If God isn't worth discussing, then so much greater is the joke on all of us who once believed—and perhaps even greater on those who still do. But not at all of course on those who never wasted any time or breath on the subject. I guess it would be a joke on them only if God actually did exist.

Friday, August 21, 2009

Ambrose Bierce on prayer

To try to get away from the depressing spectacle of the "health care debate" (including, alas, President Obama's unexpected weakness in attempting to achieve a political compromise by trying to appease people who won't be appeased—like Senator Charles E. Grassley, “who feeds the death panel smear, warning that reform will 'pull the plug on grandma'”1), I'm reading an entertaining book, John Allen Paulos's 2008 Irreligion: A Mathematician Explains Why the Arguments for God Just Don't Add Up, which in passing quotes Ambrose Bierce's Devil's Dictionary (1911):
Pray, v. To ask the laws of the universe to be annulled on behalf of a single petitioner confessedly unworthy.
Mention of Bierce immediately follows Paulos's own statement:
Subjective arguments for God's existence generally claim to establish even more than a connection between God and a particular religion. They claim to establish the existence of a personal God [emphasis mine] who cares about us individually, listens to our prayers, and occasionally intervenes with a miracle on our behalf. An understandable wish perhaps, but absurd nonetheless. [pp. 80-81]

Absurd as it is, I have once or twice caught myself beginning to pray for health care reform to become a concerted, rational undertaking.

  1. From Paul Krugman's column, "Obama's Trust Problem," published yesterday on The New York Times website.

Tuesday, August 18, 2009

The reason for my recent disappearance

To my regular readers, who may be wondering why I haven't posted anything lately, I think I owe an explanation. The simple truth is that my spirits have been rather down lately over the utter banality and craziness of one-half of the "health care debate" in this country. I don't know which depresses me more, the fact of Fox News [sic] and Rush Limbaugh and Sarah Palin, or the fact that a large number of supposedly adult Americans listen to and believe them.
    And it doesn't help that some of these bewildering (and possibly bewildered) people are my neighbors and relatives. A letter printed yesterday to the editor of a local newspaper castigated another letter-writer, saying, "I don't know where that liberal gets his information, but a recent poll on Fox News says...."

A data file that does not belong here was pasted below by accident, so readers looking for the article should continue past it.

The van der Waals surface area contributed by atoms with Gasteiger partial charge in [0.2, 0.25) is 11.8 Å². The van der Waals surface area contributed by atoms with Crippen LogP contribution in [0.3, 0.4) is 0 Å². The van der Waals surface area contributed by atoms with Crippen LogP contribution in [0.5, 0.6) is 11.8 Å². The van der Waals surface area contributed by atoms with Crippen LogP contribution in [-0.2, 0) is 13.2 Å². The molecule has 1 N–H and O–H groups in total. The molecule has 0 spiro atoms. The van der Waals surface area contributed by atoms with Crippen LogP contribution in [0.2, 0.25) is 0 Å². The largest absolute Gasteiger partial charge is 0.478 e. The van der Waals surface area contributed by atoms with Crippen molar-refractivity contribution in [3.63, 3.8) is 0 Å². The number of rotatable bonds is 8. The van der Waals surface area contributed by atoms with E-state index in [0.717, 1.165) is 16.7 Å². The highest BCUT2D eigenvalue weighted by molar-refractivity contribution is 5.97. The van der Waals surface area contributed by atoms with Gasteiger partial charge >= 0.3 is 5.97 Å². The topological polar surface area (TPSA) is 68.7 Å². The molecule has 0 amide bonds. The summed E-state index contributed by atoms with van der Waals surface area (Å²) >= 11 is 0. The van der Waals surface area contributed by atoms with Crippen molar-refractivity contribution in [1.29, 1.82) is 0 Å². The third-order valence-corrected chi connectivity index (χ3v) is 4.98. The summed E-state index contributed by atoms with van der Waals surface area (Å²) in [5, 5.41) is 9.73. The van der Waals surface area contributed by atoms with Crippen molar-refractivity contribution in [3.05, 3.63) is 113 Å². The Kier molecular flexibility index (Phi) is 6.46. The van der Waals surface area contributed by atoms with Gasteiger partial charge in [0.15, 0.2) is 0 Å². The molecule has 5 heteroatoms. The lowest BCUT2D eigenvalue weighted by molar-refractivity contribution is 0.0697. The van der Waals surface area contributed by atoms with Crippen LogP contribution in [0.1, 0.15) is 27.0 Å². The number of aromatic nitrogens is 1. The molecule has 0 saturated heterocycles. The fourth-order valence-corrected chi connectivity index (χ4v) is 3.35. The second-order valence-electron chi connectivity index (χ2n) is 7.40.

And a cousin emailed me this morning about a conversation in his extended family:
Yesterday I visited them, and they started telling me about Hitler, and how he wanted to socialize everything. I'm like, "Whoa! Obama is nothing like Hitler. It's irresponsible to compare the two. Hitler was like the most evil person of the 1900's."
    Then they were like, "You know what would happen if the Democrats got their way? They would euthanize H----d's son because he's mongoloid."
    It's not even worth arguing with them anymore. A lot of senior citizens watch Faux News most of the day and listen to AM radio when they aren't watching their crazy propaganda "news." It's mind-boggling how irresponsible some of those crazy right-wingers are. They are scaring people into starting militias, and that shit is dangerous.

Are any of you depressed about this, too? The false rumor-starting, the fear-mongering, the hate-inciting? If you want to unburden yourself a little (as I have here), my comment box is open.

Monday, August 10, 2009

Not to be Louised again....

Let's hope that we don't get Louised again when it comes to health care reform. But did you know that the actress who played Louise in that oh-so-effective 1994 anti-health care reform advertisement was actually for reform...and almost walked off the job when she saw the script she was to perform? At any rate, so reported Judith Warner yesterday on her New York Times blog, titled "Louise’s Second Act":
Fifteen years after she starred in the infamous Harry and Louise ads — the televised spots that are generally credited with having turned the tide of public opinion against Clinton-era health reform — she and Harry are back, angling for a shot at redemption, with a new ad campaign, “Get the Job Done,” in support of the Obama plan.

Sunday, August 9, 2009

Who's "The King"?

"I hate these silly polls!" my wife exclaimed. She was trying to do the LA Times Sunday crossword puzzle on the web.
    "What?" I asked.
    "Oh, they've got a picture of Elvis and a picture of Michael Jackson and they ask which is The King. And it flashes."
    "Ugh, yes, they are silly."
    "Maybe if I vote, it'll stop flashing and go away."
    "Might work...Vote for Elvis, of course."
    "Of course!"